The public philosophy of the United States and the technological advances of recent years, however, threaten to make the soldier a thing of the past. Our public philosophers in the media, politics and educational establishment do not encourage virtue or even suggest the noble calling of the soldier. Stories of courage and daring are stripped from our school shelves for the latest politically correct virtue to be imposed. Courage is passé; tolerance (i.e., acceptance of all manner of perversity) is in. There is a muddling of the differences in the sexes with the acceptance and promotion of the false idea that there is no real difference between men and women, boys and girls. As a result, in order to deal with supposed slights against the fairer sex, the world must be made fairer and the “sissification of boys” has been an official program of the cultural elites since at least the 1970s. Instead of teaching young men to be gentlemen who are courageous and daring on behalf of their mothers, sisters, and future wives, they are taught a false egalitarianism that takes the romance and flavor out of life and diminishes respect for women. Reading Cervantes, Cheseterton, Stevenson has given way to the Twilight Series or the paradigm of whiny adolescence—The Catcher in the Rye.
Couple this widespread indifference to virtue with the latest technological wonders. Have we dared to ask the fundamental question about technology: is this a good thing for human persons? In particular, the modern weapons of war are truly terrifying. Setting aside the absolute monstrosity that is a nuclear weapon, what of drones? Already, drones are being used in foreign lands by our government (and other governments) to spy or as unmanned vehicles of terror and death. Indeed, drones are potentially being used here on U.S. soil to spy on citizens and are contemplated as being used to “take out” undesirables. It seems much easier to kill a human being as if he were a couple of pixels on a screen as in a video game than in coming face-to-face with him on the ground—even at a distance.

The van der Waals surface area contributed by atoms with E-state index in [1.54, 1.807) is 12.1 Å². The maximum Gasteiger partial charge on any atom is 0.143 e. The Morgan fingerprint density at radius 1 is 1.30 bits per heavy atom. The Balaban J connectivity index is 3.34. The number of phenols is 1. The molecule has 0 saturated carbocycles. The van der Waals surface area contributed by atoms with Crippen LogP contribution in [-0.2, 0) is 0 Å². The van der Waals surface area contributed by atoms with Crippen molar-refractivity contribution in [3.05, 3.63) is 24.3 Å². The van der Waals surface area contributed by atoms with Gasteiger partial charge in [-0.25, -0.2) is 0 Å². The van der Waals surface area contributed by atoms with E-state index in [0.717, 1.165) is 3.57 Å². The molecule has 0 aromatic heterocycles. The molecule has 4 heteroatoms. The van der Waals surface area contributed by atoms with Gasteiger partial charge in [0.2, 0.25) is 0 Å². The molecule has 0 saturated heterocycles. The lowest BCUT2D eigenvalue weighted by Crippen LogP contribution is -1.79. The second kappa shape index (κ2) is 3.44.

Given this state of affairs, what are we to make of wars of the future? My intent in this article is not to glorify war; however, it must be admitted that wars are not intrinsically evil, indeed they may be a course of action that is just under particular circumstances. But given our public philosophy that eschews virtue—especially courage—and the rise of the drones and other terrifying specters, are we even training our children and our military to be true soldiers? Are we cultivating empathy at the same time as offering a true education in virtue and examining what it truly means to be a soldier? Or are we reinforcing a video game culture that sees warfare as simply a means of ridding ourselves of undesirables in the most antiseptic way possible—having no human contact or recognizing the humanity even of our enemies? But–it will be objected–killing enemies with drones will save lives. Perhaps, but respect for human life is further diminished and the horror of war will be further diminished. In the end, the losers will be the weakest, those who do not control the levers of power.
Perhaps we are seeing the end of the soldier. Yet, amidst all of this, human nature is difficult to re-program. There will be examples of heroism; of courage and daring; of defense of the innocent; of reckless disregard of one’s own life in defense of those behind him. There will be the examples of a Fr. Kapaun and of a Cervantes. Perhaps these will be found only in obscure books, but, like all virtues—they will be found, recognized, and will speak to the human heart. And maybe, in the cold and terrifying future of drones, there will be human persons who will find the true end of the soldier. On them will civilization’s hope rest.
This article, The End of the Soldier is a post from The Bellarmine Forum.
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About John M. DeJak
John M. DeJak is an attorney and Latin teacher and works in academic administration. He writes from Ann Arbor, Michigan.